National Penn Bancshares Inc., like its Philadelphia-area rivals, suffers from "no loan growth," writes analyst Frank Schiraldi at Sandler O'Neill + Partners, NY. "As we continue to see from others in the footprint, loan growth was nil in the quarter" ended March 31 and newly reported last week.
Commercial lending was actually up 1.1% since the quarter ended Dec. 31 (core deposits also rose), but the gain "was offset by continued declines in residential mortgages" as many southeastern and central PA homeowners keep paying down their loans as soon as they can afford to, Schiraldi told clients in a report..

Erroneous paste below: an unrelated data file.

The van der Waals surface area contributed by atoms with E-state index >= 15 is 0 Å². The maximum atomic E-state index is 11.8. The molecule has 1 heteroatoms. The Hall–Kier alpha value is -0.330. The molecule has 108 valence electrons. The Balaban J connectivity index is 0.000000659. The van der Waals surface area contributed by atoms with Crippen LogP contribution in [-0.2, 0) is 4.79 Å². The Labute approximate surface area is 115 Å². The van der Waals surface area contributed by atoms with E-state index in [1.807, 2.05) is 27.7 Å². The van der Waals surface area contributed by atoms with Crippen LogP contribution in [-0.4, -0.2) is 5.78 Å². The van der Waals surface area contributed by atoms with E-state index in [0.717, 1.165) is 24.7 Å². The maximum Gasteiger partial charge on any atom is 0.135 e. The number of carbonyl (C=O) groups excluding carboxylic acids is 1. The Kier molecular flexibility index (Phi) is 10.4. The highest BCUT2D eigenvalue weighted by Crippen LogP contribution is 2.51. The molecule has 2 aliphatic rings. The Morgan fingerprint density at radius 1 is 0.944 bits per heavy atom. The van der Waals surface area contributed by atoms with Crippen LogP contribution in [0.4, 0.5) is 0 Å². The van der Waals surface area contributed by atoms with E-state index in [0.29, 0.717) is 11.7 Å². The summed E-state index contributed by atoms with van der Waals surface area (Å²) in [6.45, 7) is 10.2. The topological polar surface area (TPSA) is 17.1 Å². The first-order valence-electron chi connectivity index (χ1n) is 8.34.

Bank managers say "competition is heating up on both structure and pricing," making for a borrower's market, Schiraldi added.
He said Nat Penn won't compete on structure (implying a refusal to go back to the bubble-years practice of reducing down payments, for example).
But Nat Penn bosses said they may have a little "wiggle room" on loan pricing, even with today's low rates, for commercial real estate loans.